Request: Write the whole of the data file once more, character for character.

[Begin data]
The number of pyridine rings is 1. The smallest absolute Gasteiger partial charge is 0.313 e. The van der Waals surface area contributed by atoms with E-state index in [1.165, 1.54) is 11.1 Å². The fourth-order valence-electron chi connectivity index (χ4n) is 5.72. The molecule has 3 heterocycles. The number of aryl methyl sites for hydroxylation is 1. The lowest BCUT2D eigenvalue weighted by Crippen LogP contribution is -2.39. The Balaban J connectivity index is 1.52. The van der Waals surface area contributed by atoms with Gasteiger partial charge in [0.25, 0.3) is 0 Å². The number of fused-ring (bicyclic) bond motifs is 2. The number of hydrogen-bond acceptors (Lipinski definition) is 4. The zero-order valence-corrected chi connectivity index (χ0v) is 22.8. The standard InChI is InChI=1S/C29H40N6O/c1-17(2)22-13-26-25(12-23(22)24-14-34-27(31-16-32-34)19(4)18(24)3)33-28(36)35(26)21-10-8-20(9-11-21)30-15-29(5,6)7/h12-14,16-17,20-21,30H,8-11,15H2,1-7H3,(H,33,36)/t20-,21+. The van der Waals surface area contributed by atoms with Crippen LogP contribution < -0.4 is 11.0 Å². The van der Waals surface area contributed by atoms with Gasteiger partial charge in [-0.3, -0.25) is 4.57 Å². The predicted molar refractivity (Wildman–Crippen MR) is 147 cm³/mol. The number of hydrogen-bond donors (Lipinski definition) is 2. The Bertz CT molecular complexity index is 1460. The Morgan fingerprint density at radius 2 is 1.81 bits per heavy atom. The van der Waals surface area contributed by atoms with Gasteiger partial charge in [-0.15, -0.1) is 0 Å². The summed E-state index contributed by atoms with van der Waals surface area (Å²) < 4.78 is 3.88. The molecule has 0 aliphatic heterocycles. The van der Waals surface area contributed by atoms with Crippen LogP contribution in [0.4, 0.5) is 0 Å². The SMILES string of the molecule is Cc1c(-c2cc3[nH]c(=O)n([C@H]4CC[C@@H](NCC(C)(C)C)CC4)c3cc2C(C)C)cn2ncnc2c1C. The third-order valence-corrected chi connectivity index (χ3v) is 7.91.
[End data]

The number of pyridine rings is 1. The smallest absolute Gasteiger partial charge is 0.313 e. The van der Waals surface area contributed by atoms with E-state index in [1.165, 1.54) is 11.1 Å². The fourth-order valence-electron chi connectivity index (χ4n) is 5.72. The molecule has 3 heterocycles. The number of aryl methyl sites for hydroxylation is 1. The lowest BCUT2D eigenvalue weighted by Crippen LogP contribution is -2.39. The Balaban J connectivity index is 1.52. The van der Waals surface area contributed by atoms with Gasteiger partial charge in [0.25, 0.3) is 0 Å². The number of fused-ring (bicyclic) bond motifs is 2. The number of hydrogen-bond acceptors (Lipinski definition) is 4. The zero-order valence-corrected chi connectivity index (χ0v) is 22.8. The standard InChI is InChI=1S/C29H40N6O/c1-17(2)22-13-26-25(12-23(22)24-14-34-27(31-16-32-34)19(4)18(24)3)33-28(36)35(26)21-10-8-20(9-11-21)30-15-29(5,6)7/h12-14,16-17,20-21,30H,8-11,15H2,1-7H3,(H,33,36)/t20-,21+. The van der Waals surface area contributed by atoms with Crippen LogP contribution < -0.4 is 11.0 Å². The van der Waals surface area contributed by atoms with Gasteiger partial charge in [-0.3, -0.25) is 4.57 Å². The predicted molar refractivity (Wildman–Crippen MR) is 147 cm³/mol. The number of hydrogen-bond donors (Lipinski definition) is 2. The Bertz CT molecular complexity index is 1460. The Morgan fingerprint density at radius 2 is 1.81 bits per heavy atom. The van der Waals surface area contributed by atoms with Gasteiger partial charge in [-0.15, -0.1) is 0 Å². The summed E-state index contributed by atoms with van der Waals surface area (Å²) < 4.78 is 3.88. The molecule has 0 aliphatic heterocycles. The van der Waals surface area contributed by atoms with Crippen LogP contribution in [0.4, 0.5) is 0 Å². The SMILES string of the molecule is Cc1c(-c2cc3[nH]c(=O)n([C@H]4CC[C@@H](NCC(C)(C)C)CC4)c3cc2C(C)C)cn2ncnc2c1C. The third-order valence-corrected chi connectivity index (χ3v) is 7.91.